About Our Lab
The overarching goal of our research is to define the key molecular pathways in the pathogenesis of neurodegenerative diseases including Parkinson’s and Huntington’s disease. Using patient-derived induced pluripotent stem cells (iPSCs) differentiated into neurons, we study cellular dysfunction of endolysosomal and mitochondrial pathways in genetic models of Parkinson’s (α-synuclein, LRRK2, VPS35, ATP13A2, PINK1, parkin, DJ-1 and GBA1), as well as the cellular mechanisms involved in Huntington’s disease and Frontotemporal Dementia (FTD) pathogenesis. We aim to advance patient-specific approaches to therapeutic development, including development of new technologies for iPSCs to examine selective neuronal vulnerability. We focus on identification of converging pathogenic pathways to identify key targets for therapeutic development in neurodegenerative diseases such as Parkinson's. Learn more about the Krainc Lab
Burbulla, L.F., Song, P., Mazzulli, J.R., Zampese, E., Wong, Y.C., Jeon, S., Santos, D.P., Blanz, J., Obermaier, C., Strojny, C., Savas, J., Kiskinis, E., Zhuang, X., Krüger, R., Surmeier, J.D., Krainc, D. Dopamine oxidation mediates mitochondrial and lysosomal dysfunction in Parkinson's disease. Science, 2017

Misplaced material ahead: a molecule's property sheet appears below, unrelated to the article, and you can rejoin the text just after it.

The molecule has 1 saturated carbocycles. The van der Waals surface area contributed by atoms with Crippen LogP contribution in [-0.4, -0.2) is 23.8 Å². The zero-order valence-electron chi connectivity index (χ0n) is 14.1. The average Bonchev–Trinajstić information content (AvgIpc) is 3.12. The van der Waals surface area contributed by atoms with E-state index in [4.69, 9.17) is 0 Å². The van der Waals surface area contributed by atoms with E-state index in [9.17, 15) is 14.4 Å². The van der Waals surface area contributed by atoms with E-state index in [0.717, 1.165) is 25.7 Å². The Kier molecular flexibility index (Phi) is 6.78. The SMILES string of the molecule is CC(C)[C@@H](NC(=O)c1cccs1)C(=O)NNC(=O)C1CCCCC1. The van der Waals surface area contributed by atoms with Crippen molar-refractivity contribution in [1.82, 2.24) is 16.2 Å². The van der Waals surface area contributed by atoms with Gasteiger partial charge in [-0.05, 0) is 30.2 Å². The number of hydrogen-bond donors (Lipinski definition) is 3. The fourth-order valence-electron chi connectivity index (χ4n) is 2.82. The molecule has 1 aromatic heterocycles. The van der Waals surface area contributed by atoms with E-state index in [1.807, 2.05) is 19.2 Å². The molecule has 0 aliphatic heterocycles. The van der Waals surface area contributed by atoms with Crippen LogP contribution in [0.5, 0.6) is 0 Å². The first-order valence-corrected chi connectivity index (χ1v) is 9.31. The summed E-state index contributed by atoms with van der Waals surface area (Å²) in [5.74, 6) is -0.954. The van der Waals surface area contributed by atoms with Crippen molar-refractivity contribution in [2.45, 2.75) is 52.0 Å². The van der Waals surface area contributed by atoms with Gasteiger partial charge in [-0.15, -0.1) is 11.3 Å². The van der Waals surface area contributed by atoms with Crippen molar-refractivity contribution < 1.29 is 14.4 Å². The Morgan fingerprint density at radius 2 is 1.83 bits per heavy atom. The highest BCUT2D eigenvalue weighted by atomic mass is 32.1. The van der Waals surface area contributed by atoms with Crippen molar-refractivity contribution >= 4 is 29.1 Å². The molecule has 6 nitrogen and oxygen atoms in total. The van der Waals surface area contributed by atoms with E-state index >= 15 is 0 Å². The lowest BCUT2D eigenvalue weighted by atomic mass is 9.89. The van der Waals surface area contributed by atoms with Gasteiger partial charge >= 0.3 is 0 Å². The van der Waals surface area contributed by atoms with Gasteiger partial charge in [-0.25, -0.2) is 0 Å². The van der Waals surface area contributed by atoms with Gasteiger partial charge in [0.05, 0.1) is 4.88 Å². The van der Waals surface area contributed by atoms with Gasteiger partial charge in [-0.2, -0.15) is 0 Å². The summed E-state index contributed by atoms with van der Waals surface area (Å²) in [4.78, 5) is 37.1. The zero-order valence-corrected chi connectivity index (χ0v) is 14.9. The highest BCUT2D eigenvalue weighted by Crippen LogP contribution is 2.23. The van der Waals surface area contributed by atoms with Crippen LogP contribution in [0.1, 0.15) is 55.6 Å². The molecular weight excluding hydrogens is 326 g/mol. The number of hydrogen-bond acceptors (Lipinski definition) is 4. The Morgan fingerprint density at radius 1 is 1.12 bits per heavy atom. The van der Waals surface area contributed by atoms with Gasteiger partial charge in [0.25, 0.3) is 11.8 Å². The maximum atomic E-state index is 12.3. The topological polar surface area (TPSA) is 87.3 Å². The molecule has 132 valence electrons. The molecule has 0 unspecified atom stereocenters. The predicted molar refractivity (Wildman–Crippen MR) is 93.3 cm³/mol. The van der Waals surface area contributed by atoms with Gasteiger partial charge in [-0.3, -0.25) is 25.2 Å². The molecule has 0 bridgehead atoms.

Trajkovic, K., Jeong, H. and Krainc, D. “Mutant huntingtin is secreted via a late endosomal/lysosomal unconventional secretory pathway.” Journal of Neuroscience, 2017
Wong, Y.C., and Krainc, D. “α-synuclein toxicity in neurodegeneration and therapeutic strategies.” Nature Medicine, 2016.
Mazzulli J.R., Zunke, F., Tsunemi, T., Toker, N.J., Jeon, S., Burbulla, L.F., Patnaik, S, Ellen Sidransky, E., Marugan, J., Sue, C., and Krainc, D. Activation of β-Glucocerebrosidase Reduces Pathological α-Synuclein and Restores Lysosomal Function in Parkinson's Patient Midbrain Neurons. Journal of Neuroscience, 2016